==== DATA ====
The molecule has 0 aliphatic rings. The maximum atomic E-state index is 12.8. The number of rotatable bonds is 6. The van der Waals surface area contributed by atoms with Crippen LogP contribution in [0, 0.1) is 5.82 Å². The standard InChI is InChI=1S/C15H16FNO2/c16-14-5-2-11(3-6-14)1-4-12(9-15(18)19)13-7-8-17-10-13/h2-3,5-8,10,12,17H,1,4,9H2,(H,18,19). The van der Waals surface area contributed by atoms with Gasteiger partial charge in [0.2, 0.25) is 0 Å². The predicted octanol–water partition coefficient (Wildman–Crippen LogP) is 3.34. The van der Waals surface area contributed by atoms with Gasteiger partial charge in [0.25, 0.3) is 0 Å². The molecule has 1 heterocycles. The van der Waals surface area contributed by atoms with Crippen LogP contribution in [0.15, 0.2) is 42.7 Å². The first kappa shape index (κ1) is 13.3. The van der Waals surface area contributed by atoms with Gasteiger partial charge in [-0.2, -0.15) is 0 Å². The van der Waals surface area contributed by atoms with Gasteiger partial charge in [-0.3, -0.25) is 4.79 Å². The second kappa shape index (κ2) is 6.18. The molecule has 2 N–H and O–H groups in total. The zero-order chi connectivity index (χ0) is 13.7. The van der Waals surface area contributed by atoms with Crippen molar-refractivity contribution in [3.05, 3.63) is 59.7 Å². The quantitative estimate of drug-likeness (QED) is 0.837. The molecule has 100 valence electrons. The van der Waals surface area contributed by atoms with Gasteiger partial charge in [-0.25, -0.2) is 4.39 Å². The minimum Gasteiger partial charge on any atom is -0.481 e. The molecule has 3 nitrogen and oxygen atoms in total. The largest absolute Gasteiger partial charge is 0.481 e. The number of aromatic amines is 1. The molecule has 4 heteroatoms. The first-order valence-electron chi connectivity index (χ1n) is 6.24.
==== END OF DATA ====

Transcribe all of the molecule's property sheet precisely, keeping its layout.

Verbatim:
The molecule has 0 aliphatic rings. The maximum atomic E-state index is 12.8. The number of rotatable bonds is 6. The van der Waals surface area contributed by atoms with Crippen LogP contribution in [0, 0.1) is 5.82 Å². The standard InChI is InChI=1S/C15H16FNO2/c16-14-5-2-11(3-6-14)1-4-12(9-15(18)19)13-7-8-17-10-13/h2-3,5-8,10,12,17H,1,4,9H2,(H,18,19). The van der Waals surface area contributed by atoms with Gasteiger partial charge in [0.2, 0.25) is 0 Å². The predicted octanol–water partition coefficient (Wildman–Crippen LogP) is 3.34. The van der Waals surface area contributed by atoms with Gasteiger partial charge in [0.25, 0.3) is 0 Å². The molecule has 1 heterocycles. The van der Waals surface area contributed by atoms with Crippen LogP contribution in [0.15, 0.2) is 42.7 Å². The first kappa shape index (κ1) is 13.3. The van der Waals surface area contributed by atoms with Gasteiger partial charge in [-0.2, -0.15) is 0 Å². The van der Waals surface area contributed by atoms with Gasteiger partial charge in [-0.3, -0.25) is 4.79 Å². The second kappa shape index (κ2) is 6.18. The molecule has 2 N–H and O–H groups in total. The zero-order chi connectivity index (χ0) is 13.7. The van der Waals surface area contributed by atoms with Crippen molar-refractivity contribution in [3.05, 3.63) is 59.7 Å². The quantitative estimate of drug-likeness (QED) is 0.837. The molecule has 100 valence electrons. The van der Waals surface area contributed by atoms with Gasteiger partial charge in [-0.25, -0.2) is 4.39 Å². The minimum Gasteiger partial charge on any atom is -0.481 e. The molecule has 3 nitrogen and oxygen atoms in total. The largest absolute Gasteiger partial charge is 0.481 e. The number of aromatic amines is 1. The molecule has 4 heteroatoms. The first-order valence-electron chi connectivity index (χ1n) is 6.24.